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Int J Cancer. 2000 Oct 15;88(2):162-71.

Tumor-derived p53 mutant C174Y is a gain-of-function mutant which activates the fos promoter and enhances colony formation.

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1
Institut für Genetik, Abteilung Molekulargenetik, Universität Bonn, Bonn, Germany. u.preuss@uni-bonn.de

Abstract

SV40 large T antigen-induced primitive neuroectodermal tumors of the rat provide a model system to study induction and progression of primitive neuroectodermal tumors at the molecular level. A cell line derived from such a tumor reproducibly gave rise to malignant derivatives that ceased large T-antigen expression but harbored a mutant p53 allele with a common mutation at Cys(174) to Tyr (C174Y). To determine whether this p53 mutation contributes to tumor progression, we analyzed mutant C174Y functionally. Co-transfection experiments in Saos-2 cells with mutant or wild-type p53 and reporter genes linked to various p53-responsive promoters revealed that mutant C174Y failed to transcriptionally transactivate the Mdm2, Waf1, Cyclin G and Bax promoters. Loss of transcriptional activation correlated with loss of DNA-binding activity. Moreover, mutant C174Y exhibited a dominant negative effect on co-expressed wild-type p53. The ability of mutant p53 to repress the viral RSV, LTR or SV40 early promoters or the cellular fos promoter was likewise impaired. In contrast, it showed even induction of the fos promoter. Consistent with these observations, mutant C174Y was non-functional in the suppression of Saos-2 cell growth and even conferred a growth advantage to the cells. Surprisingly, mutant C174Y was also impaired in nuclear transport, as revealed by immunofluorescence analyses. Taken together, our results demonstrate that mutant C174Y possesses features that can positively contribute to cancer progression.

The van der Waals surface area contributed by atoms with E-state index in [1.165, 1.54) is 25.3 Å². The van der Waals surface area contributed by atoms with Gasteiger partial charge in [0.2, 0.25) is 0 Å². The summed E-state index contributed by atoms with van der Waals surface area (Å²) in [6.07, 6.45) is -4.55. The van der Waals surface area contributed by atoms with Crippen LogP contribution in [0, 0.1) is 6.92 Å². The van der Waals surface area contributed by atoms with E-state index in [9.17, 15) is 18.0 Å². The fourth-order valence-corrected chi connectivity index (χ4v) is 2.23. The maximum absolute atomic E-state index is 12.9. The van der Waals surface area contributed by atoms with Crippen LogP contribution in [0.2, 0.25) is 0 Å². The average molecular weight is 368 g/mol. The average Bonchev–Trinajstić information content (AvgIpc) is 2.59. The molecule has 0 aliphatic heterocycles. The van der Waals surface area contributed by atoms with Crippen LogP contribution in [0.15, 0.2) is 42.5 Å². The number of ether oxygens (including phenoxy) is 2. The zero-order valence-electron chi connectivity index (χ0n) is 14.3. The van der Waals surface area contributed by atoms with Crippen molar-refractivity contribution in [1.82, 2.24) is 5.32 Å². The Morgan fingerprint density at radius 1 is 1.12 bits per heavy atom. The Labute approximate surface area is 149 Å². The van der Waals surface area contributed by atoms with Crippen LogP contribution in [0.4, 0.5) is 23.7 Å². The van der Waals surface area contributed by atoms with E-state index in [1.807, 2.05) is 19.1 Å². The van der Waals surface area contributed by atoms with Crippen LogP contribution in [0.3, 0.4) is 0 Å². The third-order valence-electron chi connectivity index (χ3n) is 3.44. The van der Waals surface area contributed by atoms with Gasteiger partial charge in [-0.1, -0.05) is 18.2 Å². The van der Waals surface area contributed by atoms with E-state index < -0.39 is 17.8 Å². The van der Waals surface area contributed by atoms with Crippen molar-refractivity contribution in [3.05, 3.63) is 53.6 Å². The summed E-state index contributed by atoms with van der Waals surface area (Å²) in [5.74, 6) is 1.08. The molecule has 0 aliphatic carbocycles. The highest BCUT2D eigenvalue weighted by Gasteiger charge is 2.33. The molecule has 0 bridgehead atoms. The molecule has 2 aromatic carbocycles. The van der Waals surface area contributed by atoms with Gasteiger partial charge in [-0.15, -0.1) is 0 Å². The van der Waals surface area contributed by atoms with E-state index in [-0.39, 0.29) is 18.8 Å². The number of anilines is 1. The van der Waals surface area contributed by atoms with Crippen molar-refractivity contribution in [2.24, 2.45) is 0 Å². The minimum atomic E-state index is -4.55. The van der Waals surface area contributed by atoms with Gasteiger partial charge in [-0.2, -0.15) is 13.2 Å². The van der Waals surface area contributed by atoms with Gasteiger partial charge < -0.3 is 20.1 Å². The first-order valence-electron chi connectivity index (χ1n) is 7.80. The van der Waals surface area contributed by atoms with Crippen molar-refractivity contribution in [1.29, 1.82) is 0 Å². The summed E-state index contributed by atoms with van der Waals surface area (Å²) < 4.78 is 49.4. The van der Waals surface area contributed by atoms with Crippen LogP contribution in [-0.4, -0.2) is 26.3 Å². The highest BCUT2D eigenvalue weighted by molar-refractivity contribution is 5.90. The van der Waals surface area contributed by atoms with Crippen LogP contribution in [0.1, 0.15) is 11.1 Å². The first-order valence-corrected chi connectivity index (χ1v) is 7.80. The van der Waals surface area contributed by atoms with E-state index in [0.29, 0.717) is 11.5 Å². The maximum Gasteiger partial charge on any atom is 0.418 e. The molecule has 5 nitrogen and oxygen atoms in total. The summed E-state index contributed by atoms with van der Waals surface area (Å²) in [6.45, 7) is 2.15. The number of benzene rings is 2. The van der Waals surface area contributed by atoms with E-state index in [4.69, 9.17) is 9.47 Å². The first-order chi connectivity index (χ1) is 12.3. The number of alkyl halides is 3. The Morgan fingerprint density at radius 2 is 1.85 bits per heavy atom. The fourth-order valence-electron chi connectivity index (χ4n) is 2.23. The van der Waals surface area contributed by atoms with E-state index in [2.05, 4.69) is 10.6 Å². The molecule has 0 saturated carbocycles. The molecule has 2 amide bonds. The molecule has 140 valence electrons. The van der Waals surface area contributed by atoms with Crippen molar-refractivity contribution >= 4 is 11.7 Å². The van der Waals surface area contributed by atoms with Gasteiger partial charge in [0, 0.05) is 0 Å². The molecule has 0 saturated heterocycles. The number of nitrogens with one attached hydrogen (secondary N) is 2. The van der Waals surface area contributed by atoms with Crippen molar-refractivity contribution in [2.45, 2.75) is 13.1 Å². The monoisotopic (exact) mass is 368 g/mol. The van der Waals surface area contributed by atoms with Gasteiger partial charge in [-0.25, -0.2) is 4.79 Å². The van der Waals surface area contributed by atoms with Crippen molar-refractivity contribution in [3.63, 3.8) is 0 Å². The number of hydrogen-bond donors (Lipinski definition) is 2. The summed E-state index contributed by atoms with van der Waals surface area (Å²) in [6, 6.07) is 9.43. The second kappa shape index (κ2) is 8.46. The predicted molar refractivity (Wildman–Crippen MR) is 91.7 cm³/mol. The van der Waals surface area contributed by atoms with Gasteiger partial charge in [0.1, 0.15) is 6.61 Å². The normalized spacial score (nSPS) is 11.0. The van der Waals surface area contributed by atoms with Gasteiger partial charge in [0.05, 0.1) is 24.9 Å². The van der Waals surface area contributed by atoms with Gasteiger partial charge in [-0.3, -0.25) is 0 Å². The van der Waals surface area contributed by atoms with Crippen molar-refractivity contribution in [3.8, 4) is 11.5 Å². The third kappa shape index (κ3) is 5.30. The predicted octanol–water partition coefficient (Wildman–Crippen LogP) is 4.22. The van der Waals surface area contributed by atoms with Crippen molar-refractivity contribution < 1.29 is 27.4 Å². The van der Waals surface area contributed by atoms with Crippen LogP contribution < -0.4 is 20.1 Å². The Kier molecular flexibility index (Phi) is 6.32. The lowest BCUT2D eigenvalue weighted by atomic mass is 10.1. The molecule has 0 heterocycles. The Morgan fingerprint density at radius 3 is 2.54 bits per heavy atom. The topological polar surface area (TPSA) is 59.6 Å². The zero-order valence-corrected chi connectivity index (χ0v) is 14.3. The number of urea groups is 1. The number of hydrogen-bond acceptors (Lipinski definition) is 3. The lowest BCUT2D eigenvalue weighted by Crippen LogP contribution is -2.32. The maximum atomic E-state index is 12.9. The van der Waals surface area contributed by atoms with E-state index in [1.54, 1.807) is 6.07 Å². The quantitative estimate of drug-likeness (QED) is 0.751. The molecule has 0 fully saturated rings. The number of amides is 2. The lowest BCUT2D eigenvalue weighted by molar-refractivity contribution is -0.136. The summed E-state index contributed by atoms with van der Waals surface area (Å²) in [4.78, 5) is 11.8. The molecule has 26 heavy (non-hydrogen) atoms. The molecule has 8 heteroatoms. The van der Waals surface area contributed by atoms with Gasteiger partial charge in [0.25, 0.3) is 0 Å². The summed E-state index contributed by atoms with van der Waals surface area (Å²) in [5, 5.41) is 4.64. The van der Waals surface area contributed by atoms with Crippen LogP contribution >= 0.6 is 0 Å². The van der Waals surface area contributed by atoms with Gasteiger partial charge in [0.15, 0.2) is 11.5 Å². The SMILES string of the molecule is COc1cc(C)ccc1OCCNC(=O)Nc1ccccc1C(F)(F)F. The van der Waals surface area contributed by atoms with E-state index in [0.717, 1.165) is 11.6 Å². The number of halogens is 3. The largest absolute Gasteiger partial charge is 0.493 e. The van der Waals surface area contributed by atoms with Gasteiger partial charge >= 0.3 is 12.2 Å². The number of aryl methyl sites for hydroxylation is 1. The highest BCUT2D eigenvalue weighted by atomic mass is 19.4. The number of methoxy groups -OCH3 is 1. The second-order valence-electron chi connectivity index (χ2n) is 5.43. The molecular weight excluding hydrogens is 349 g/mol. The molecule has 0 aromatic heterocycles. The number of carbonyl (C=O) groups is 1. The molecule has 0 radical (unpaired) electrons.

PMID:
11004663
[Indexed for MEDLINE]
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